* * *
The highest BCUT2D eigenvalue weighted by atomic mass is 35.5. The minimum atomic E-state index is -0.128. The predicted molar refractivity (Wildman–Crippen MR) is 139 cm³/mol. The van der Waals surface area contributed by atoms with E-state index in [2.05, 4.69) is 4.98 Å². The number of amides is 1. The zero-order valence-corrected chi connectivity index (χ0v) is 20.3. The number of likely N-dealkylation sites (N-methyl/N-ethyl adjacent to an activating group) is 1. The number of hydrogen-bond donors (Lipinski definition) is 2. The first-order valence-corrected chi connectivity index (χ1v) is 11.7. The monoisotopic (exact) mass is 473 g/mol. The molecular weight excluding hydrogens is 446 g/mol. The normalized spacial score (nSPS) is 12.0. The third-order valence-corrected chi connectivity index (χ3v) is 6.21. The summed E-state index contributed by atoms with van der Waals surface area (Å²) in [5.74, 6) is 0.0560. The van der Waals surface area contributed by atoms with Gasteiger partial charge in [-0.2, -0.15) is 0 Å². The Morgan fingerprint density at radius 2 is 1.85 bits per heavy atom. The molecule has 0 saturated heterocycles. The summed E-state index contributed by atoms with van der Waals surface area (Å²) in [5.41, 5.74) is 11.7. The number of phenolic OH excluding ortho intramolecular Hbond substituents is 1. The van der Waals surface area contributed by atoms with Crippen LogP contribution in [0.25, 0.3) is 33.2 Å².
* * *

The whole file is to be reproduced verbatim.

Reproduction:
The highest BCUT2D eigenvalue weighted by atomic mass is 35.5. The minimum atomic E-state index is -0.128. The predicted molar refractivity (Wildman–Crippen MR) is 139 cm³/mol. The van der Waals surface area contributed by atoms with E-state index in [2.05, 4.69) is 4.98 Å². The number of amides is 1. The zero-order valence-corrected chi connectivity index (χ0v) is 20.3. The number of likely N-dealkylation sites (N-methyl/N-ethyl adjacent to an activating group) is 1. The number of hydrogen-bond donors (Lipinski definition) is 2. The first-order valence-corrected chi connectivity index (χ1v) is 11.7. The monoisotopic (exact) mass is 473 g/mol. The molecular weight excluding hydrogens is 446 g/mol. The normalized spacial score (nSPS) is 12.0. The third-order valence-corrected chi connectivity index (χ3v) is 6.21. The summed E-state index contributed by atoms with van der Waals surface area (Å²) in [5.74, 6) is 0.0560. The van der Waals surface area contributed by atoms with Gasteiger partial charge in [-0.2, -0.15) is 0 Å². The Morgan fingerprint density at radius 2 is 1.85 bits per heavy atom. The molecule has 0 saturated heterocycles. The summed E-state index contributed by atoms with van der Waals surface area (Å²) in [5.41, 5.74) is 11.7. The number of phenolic OH excluding ortho intramolecular Hbond substituents is 1. The van der Waals surface area contributed by atoms with Crippen LogP contribution in [0.25, 0.3) is 33.2 Å².